6 Rules for Effective Co-Parenting


Navigating the divorce process is never easy but is particularly challenging when children are involved. While you no longer have romantic feelings for your ex and are likely dealing with negative emotions towards him or her, your children still love and respect their other parent. You must learn to co-parent effectively for the sake of your kids and while it will not always be easy, your kids will reap the rewards of having parents who can work together to raise them. Here are six rules for being a good co-parent.

1. Use a Mediator When Necessary

While undergoing the divorce process, use a lawyer or mediator such as those at Cordell & Cordell to help you navigate the custody arrangement. Emotions are often highest right after a divorce and you may not be able to be cordial with your ex. The Cordell & Cordell company can act as a mediator to ensure both parties are satisfied with the arrangement.

2. Create a Custody Arrangement That Satisfies Everyone

You and your ex are not the only ones affected by the agreed-upon custody arrangement. It will also have a significant impact on your kids, so they need to be satisfied with the time spent with each parent. This can usually be accomplished easily when the parents live close together but it may require extra effort or sacrifice if the parents live in different states. Do your best to ensure your kids have adequate time in both homes.

3. Learn To Communicate Effectively

Communication is vital for every relationship. If you struggle with relaying vital information about your kids to your ex, you need to find a way to do so. It may help to agree upon which types of information should be shared such as medical records, issues in school and behavioral problems. It could also be as simple as choosing an alternative method of communicating. If you struggle with sharing information in person, you may decide to reserve all non-emergency interactions to texts or emails.

4. Be Cordial

You may see your ex in a negative light, but your kids probably do not. It will upset them to hear parents speaking negatively about each other, so it is best to limit conversations about your ex if you are not speaking positively. If you need to vent, do so to someone other than your children and make sure they are not in earshot. Your kids should see that you can be cordial and polite when you do speak to your ex.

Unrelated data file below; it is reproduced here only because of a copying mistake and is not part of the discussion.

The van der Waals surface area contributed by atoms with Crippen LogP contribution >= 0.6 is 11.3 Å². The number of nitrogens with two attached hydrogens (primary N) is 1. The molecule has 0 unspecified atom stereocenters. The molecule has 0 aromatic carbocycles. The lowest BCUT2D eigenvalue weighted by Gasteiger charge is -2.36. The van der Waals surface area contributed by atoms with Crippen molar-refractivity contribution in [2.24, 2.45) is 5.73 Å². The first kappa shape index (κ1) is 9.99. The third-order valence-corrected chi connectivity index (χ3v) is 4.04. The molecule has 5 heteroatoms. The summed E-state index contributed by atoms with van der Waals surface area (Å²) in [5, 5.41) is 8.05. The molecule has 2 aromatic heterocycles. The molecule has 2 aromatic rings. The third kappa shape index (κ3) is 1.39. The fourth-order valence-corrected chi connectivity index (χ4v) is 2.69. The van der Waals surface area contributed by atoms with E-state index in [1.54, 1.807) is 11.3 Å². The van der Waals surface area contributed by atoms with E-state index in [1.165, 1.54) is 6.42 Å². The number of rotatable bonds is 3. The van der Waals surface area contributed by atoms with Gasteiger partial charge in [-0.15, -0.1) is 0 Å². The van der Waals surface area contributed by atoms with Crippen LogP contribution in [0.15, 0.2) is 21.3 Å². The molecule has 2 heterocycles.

5. Give the Same Respect You Expect in Return

You probably will not like every parenting decision your ex makes. From bedtimes and curfews to discipline and permissible activities, there are a lot of decisions for each parent to make and they will not always be the same. Choose your battles wisely. When you need to speak with the other parent about a certain rule or decision, be respectful instead of confrontational. You may not get the same respect in return at first, but you cannot expect to receive it if you refuse to give it.

6. Put the Kids’ Needs First

Both parents should prioritize the health and happiness of the kids over their own. This may mean making sacrifices, keeping emotions in check and being willing to adjust custody schedules as needed. You may not always find it easy to communicate with your ex, but you must find a way to do so to keep your children happy. Focus on keeping communication strictly about the kids to ensure you do not let hurt feelings or negative emotions cloud your interactions with the other parent. Although co-parenting may feel like a minefield at times, following these rules can make the process easier.